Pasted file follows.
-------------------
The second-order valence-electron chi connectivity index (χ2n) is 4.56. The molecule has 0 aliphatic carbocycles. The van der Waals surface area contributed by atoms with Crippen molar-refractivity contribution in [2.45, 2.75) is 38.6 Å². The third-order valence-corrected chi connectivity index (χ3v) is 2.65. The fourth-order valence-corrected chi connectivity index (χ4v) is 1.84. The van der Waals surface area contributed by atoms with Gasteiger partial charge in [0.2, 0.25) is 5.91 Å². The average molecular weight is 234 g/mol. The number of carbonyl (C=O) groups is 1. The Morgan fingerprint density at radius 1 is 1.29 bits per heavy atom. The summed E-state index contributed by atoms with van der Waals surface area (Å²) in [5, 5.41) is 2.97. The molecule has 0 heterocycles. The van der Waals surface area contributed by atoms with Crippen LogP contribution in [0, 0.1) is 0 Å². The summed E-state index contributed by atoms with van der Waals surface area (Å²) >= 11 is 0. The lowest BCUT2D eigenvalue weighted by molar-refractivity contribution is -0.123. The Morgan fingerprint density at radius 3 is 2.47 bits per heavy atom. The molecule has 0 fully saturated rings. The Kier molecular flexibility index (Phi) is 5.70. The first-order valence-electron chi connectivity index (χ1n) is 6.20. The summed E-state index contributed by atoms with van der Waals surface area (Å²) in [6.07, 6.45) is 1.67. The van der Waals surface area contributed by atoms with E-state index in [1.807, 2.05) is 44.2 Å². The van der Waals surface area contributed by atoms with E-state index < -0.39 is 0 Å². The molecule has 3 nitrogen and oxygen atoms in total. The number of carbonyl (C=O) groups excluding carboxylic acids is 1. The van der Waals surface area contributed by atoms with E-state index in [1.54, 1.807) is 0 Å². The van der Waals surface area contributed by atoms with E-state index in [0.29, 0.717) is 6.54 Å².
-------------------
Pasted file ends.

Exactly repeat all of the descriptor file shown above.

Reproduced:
The second-order valence-electron chi connectivity index (χ2n) is 4.56. The molecule has 0 aliphatic carbocycles. The van der Waals surface area contributed by atoms with Crippen molar-refractivity contribution in [2.45, 2.75) is 38.6 Å². The third-order valence-corrected chi connectivity index (χ3v) is 2.65. The fourth-order valence-corrected chi connectivity index (χ4v) is 1.84. The van der Waals surface area contributed by atoms with Gasteiger partial charge in [0.2, 0.25) is 5.91 Å². The average molecular weight is 234 g/mol. The number of carbonyl (C=O) groups is 1. The Morgan fingerprint density at radius 1 is 1.29 bits per heavy atom. The summed E-state index contributed by atoms with van der Waals surface area (Å²) in [5, 5.41) is 2.97. The molecule has 0 heterocycles. The van der Waals surface area contributed by atoms with Crippen LogP contribution in [0, 0.1) is 0 Å². The summed E-state index contributed by atoms with van der Waals surface area (Å²) >= 11 is 0. The lowest BCUT2D eigenvalue weighted by molar-refractivity contribution is -0.123. The Morgan fingerprint density at radius 3 is 2.47 bits per heavy atom. The molecule has 0 fully saturated rings. The Kier molecular flexibility index (Phi) is 5.70. The first-order valence-electron chi connectivity index (χ1n) is 6.20. The summed E-state index contributed by atoms with van der Waals surface area (Å²) in [6.07, 6.45) is 1.67. The van der Waals surface area contributed by atoms with E-state index in [1.807, 2.05) is 44.2 Å². The van der Waals surface area contributed by atoms with E-state index < -0.39 is 0 Å². The molecule has 3 nitrogen and oxygen atoms in total. The number of carbonyl (C=O) groups excluding carboxylic acids is 1. The van der Waals surface area contributed by atoms with E-state index in [1.54, 1.807) is 0 Å². The van der Waals surface area contributed by atoms with E-state index in [0.29, 0.717) is 6.54 Å².